Filip picked up his first fantasy novel when he was seven and hasn’t stopped reading since. A critical reader who judges novels on their technical use of language and plot alike, he has a soft spot for literary fiction and tragic, heroic tales.
In his free time, Filip writes fiction, makes gaming reviews on YouTube, and maintains a personal blog. All that when he’s not too busy going through piles of books in as short a time as possible.
Some Spoilers for Book 1, Priest of Bones, below. I've tried to keep them to a minimum but it's been out for a year and I've permitted myself some liberty in discussing a few points of that novel's plot.
Symphony of the Wind is impressive in its scope, a novel that’s intricate in its characters and ambitious in its worldbuilding; more impressive is the fact that it’s Steven McKinnon’s first self-published book. Ambition, McKinnon certainly does not lack.
I am very impressed with Craig Schafer’s Sworn to the Night. Coming into this, I’d never read any of his previous books; I’d not even come across his name up to receiving this novel for review as part of 2018’s SPFBO. I was oblivious to the fact that Sworn to the Night is the beginning of a third series set in a shared world between Schafer’s other works. Reading it, I didn’t at any point feel I needed to be familiar with previous novels, even if familiarity with one particular side character by the name of Daniel Faustus (the main character in his own series), would have given me a greater degree of context.
Sworn to the Night’s story kicks off in a familiar enough way to anyone who has viewed a police procedural show All the staples of the genre are present – a main character cop with issues forcing her to take what should be a normal case personally; a loyal partner trying to keep her reigned in, a sagacious best friend/roommate, and a captain who demands the badge and gun of his best detectives (incidentally, the same main character spoke mentioned earlier, along with her partner). Our disgruntled detective is a woman with a tragic past by the name of Marie Reinhart, and she is the first part of the absolutely fascinating duo of main characters Sworn to the Night introduced me* to.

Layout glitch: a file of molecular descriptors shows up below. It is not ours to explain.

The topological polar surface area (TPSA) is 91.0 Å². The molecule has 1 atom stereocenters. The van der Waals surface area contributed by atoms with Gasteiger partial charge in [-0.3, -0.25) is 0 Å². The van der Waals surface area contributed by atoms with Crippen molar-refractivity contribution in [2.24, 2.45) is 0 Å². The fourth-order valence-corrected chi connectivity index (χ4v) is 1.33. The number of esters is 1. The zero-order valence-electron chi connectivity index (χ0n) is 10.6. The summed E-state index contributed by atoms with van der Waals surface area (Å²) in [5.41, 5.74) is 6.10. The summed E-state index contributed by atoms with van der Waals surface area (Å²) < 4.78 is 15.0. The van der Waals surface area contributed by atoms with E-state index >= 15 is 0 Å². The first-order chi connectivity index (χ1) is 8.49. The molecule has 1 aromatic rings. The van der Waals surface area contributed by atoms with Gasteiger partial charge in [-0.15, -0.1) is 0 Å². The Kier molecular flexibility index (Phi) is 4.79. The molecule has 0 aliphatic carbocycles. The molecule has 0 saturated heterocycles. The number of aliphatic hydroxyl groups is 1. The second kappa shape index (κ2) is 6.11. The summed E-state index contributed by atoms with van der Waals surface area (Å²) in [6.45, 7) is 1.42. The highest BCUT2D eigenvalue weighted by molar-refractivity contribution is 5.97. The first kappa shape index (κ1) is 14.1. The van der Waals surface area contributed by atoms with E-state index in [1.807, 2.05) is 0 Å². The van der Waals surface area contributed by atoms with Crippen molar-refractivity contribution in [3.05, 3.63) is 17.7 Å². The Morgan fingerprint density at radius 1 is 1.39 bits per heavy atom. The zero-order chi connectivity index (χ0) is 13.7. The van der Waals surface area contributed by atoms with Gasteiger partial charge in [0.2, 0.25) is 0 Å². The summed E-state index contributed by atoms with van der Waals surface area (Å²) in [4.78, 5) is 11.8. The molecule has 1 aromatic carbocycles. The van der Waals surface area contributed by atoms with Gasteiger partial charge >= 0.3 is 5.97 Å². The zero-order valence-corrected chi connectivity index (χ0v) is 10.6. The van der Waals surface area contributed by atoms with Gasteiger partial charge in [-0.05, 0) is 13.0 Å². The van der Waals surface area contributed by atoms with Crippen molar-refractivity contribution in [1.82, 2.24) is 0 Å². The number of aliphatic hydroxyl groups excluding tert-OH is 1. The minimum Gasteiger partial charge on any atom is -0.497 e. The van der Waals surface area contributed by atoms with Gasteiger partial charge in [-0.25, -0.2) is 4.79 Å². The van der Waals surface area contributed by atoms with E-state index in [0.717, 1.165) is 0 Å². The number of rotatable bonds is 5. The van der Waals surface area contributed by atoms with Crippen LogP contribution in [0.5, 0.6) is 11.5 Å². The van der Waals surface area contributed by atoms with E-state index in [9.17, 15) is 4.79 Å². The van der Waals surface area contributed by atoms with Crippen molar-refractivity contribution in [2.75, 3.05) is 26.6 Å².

The second half of this dynamic duo goes by the name of Nessa, an anthropologist obsessed with the study and practice of witchcraft. She is also somewhat mentally unhinged, a condition for which Nessa is heavily medicated by her personal therapist. Trapped in a loveless marriage to a successful businessman (the son of a U.S. senator with a bright future ahead of him), Nessa feels like her control over the direction of her own life is slipping away. Until, that is, she comes face to face with a certain NYPD detective.
The relationship between Nessa and Marie fascinates me. It’s the emotional center of the book and, though it has been criticized by some, the romance between these two women worked for me, and I say that without reservations. The dynamics of this relationship and how it changes both the main characters as they take their first steps in its exploration was something I didn’t expect to like as much as I did.
An aspect of this story I love is the structure – framed after classic fairy tales, this is instead a modern dark fable, compelling and not for the faint of heart. By additionally embracing some of the longest held conventions of the detective thriller, Craig Schafer delivers a subversive story that delves into the fantastical and the dynamics of love and loyalty, as well as the ever-fascinating conflict between law and chaos.
One issue I had that took away from my otherwise stellar opinion of this novel has to do with the ending, which at the last moment was rendered far less consequential than I originally thought after reading through the culmination (which is something truly wonderful, let me tell you). I suspect Schaefer was following his grander design for the trilogy as a whole but having read only this instalment of the series, I can’t help but feel that it was a cheap way of recycling certain villainous characters further down the line.
The quality of writing is exceptional; Craig Schaefer is a stellar example of excellence in indie authorship, his skill in the calibre of Ben Galley, Benedict Patrick, Josh Erikson and many, many others. Schaefer shows an excellent grasp on narrative voice; all his point-of-view characters come across as unique. Characterisation is indeed strong in this one.
My final score for Sworn to the Night is a 9 out of 10. It’s a solid read, with minor pacing issues at the beginning and a disappointing conclusion that took away from what was otherwise one of my most pleasant reads over the last few months. After having read this book, I can only say, I can’t wait to read the follow-ups!
You’ll enjoy this novel if:
*If you’ve read one of Schaefer’s previous series, you might actually have come across these two characters.